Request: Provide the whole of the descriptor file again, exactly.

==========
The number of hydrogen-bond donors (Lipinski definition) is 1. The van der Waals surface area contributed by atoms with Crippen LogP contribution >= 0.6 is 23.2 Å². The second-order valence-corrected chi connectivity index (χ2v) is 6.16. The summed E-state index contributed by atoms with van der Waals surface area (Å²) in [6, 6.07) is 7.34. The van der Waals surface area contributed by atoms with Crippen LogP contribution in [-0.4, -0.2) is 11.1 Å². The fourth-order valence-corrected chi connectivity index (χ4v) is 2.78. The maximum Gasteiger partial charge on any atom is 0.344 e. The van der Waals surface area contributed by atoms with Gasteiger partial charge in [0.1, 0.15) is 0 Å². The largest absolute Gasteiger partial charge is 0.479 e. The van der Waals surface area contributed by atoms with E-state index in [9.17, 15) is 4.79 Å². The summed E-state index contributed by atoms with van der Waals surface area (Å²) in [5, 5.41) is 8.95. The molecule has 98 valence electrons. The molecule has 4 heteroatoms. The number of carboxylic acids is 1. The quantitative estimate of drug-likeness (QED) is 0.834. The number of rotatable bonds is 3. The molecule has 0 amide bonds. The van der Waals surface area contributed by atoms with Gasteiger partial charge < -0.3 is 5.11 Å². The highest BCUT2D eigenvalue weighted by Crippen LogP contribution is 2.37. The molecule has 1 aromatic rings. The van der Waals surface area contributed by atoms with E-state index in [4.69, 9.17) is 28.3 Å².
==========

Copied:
The number of hydrogen-bond donors (Lipinski definition) is 1. The van der Waals surface area contributed by atoms with Crippen LogP contribution >= 0.6 is 23.2 Å². The second-order valence-corrected chi connectivity index (χ2v) is 6.16. The summed E-state index contributed by atoms with van der Waals surface area (Å²) in [6, 6.07) is 7.34. The van der Waals surface area contributed by atoms with Crippen LogP contribution in [-0.4, -0.2) is 11.1 Å². The fourth-order valence-corrected chi connectivity index (χ4v) is 2.78. The maximum Gasteiger partial charge on any atom is 0.344 e. The van der Waals surface area contributed by atoms with Gasteiger partial charge in [0.1, 0.15) is 0 Å². The largest absolute Gasteiger partial charge is 0.479 e. The van der Waals surface area contributed by atoms with E-state index in [9.17, 15) is 4.79 Å². The summed E-state index contributed by atoms with van der Waals surface area (Å²) in [5, 5.41) is 8.95. The molecule has 98 valence electrons. The molecule has 4 heteroatoms. The number of carboxylic acids is 1. The quantitative estimate of drug-likeness (QED) is 0.834. The number of rotatable bonds is 3. The molecule has 0 amide bonds. The van der Waals surface area contributed by atoms with Gasteiger partial charge < -0.3 is 5.11 Å². The highest BCUT2D eigenvalue weighted by Crippen LogP contribution is 2.37. The molecule has 1 aromatic rings. The van der Waals surface area contributed by atoms with E-state index in [4.69, 9.17) is 28.3 Å².